Makerspaces and Student Wellbeing

When students engage in the many activities and opportunities provided in a Makerspace, they relax and have fun. It is non-threatening, no testing or grading!
Fun Makerspaces are stress free

Makerspaces and Student Wellbeing
When students engage in the many activities and opportunities provided in a Makerspace, they relax and have fun. It is non-threatening, no testing or grading! It’s a place where students can fulfil their own desire to give things a go. Failing becomes part of the fun. To solve problems and challenges when creating and trying to make things work gives children confidence to succeed. Students can share, collaborate and help each other in the pursuit of making.

Constructivism and Constructionism were born out of the research and life-long work of Seymour Papert, who was a student of the work of Jean Piaget. The maker movement is holistically tied to constructionism and constructivist theories. The creation of objects whether they be building a computer using Raspberry Pi, creating a video through the use of stop motion animation and green screen technology, creating AI for Chatbots or the development of programs using elements of coding in programs such as Scratch, all have at their core in constructionism.

Within a Makerspace environment, students spend time with like-minded people who enjoy exploring, discovering and trying ‘new’ things. Students build friendships and relationships with peers and facilitators in pursuit of creating and making. They have a voice in their learning and choice of ideas to work on with or without technology.

As quoted on the Australian Student Wellbeing Hub: ‘The wellbeing of children and young people is enhanced and their learning outcomes optimised when they feel connected to others and experience safe and trusting relationships. Students who feel connected, safe and secure are more likely to be active participants in their learning and to achieve better physical, emotional, social and educational outcomes.’

Makerspaces provide an environment where students can actively develop skills which will make them ‘future ready’. According to the World Economic Forum's Future of Jobs 2030 report, these five skills will be in increasing demand:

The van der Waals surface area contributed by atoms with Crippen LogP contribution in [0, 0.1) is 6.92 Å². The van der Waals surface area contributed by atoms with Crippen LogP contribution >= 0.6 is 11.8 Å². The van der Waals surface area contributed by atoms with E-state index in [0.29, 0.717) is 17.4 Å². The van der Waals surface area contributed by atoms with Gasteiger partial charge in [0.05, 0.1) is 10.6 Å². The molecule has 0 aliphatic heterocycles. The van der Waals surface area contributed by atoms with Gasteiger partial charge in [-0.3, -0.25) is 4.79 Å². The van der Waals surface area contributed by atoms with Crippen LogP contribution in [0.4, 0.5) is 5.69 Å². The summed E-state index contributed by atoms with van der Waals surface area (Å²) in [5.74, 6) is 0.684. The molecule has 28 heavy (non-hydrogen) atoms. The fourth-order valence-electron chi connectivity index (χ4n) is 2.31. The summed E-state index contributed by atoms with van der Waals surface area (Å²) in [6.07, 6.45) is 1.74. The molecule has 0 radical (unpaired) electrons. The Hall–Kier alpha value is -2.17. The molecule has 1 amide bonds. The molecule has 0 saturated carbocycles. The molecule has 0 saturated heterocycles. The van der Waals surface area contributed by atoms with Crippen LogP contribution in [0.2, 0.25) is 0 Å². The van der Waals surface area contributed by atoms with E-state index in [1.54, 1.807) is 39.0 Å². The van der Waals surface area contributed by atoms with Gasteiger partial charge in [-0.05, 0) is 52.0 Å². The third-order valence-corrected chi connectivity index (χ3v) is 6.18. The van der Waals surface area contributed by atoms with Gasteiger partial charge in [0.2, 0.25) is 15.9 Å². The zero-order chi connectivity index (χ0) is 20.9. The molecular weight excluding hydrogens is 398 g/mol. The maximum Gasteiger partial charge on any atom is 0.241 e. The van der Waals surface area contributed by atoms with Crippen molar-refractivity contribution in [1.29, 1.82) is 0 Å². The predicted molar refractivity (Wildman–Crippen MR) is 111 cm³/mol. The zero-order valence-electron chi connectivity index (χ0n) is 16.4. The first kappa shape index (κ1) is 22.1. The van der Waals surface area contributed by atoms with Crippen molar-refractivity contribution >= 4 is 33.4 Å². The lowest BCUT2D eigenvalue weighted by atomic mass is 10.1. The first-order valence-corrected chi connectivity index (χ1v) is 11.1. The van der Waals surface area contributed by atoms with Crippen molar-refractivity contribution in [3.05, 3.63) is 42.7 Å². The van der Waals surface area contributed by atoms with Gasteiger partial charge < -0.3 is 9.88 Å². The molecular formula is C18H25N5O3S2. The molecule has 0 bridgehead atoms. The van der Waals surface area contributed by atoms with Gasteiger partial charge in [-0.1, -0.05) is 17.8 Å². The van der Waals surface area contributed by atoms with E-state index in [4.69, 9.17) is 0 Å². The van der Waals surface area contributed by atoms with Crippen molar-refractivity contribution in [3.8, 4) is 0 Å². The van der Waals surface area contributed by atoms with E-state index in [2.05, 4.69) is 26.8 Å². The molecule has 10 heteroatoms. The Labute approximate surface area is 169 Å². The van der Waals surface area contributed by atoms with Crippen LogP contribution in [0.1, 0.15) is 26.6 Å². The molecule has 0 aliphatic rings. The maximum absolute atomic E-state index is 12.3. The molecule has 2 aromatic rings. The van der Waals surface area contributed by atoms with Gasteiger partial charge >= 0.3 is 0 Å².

• Analytical thinking and innovation.
  • Active learning and learning strategies.
  • Creativity, originality and initiative.
  • Technology design and programming.
  • Critical thinking and analysis.

Of course, after coronavirus pandemic things will never the same as pre-coronavirus, more emphasis on ‘soft skills’ will be evident; such as kindness, empathy, resilience, ethical behaviour and other positive character traits. Makerspaces through their inherit nature supports the development of many of the job future skills and soft skills.

Providing a Makerspace with a welcoming and exciting environment within the classroom, library or home for children to ‘make’, explore and discover increases a child’s wellbeing. It is a space and place for students to have some ‘me time’. As quoted on Queensland Government Health site: “Taking some ‘me time’ is important. And it also helps strengthen your mental wellbeing”.

Activities in a Makerspace can be no-tech, low-tech or all-tech depending on what materials and technologies are available. Sculpturing with newspaper, drawing with led pencils, sewing by hand or machine, creating animations or movies, playing X-Box Kinect or making games, building with K’Nex or LEGO, designing cards with paper circuitry, discovering the possibilities of 3D printing with a 3D pen or 3D printer, exploring and creating AI apps, programming robots or building a Piper computer are all activities students can enjoy and develop.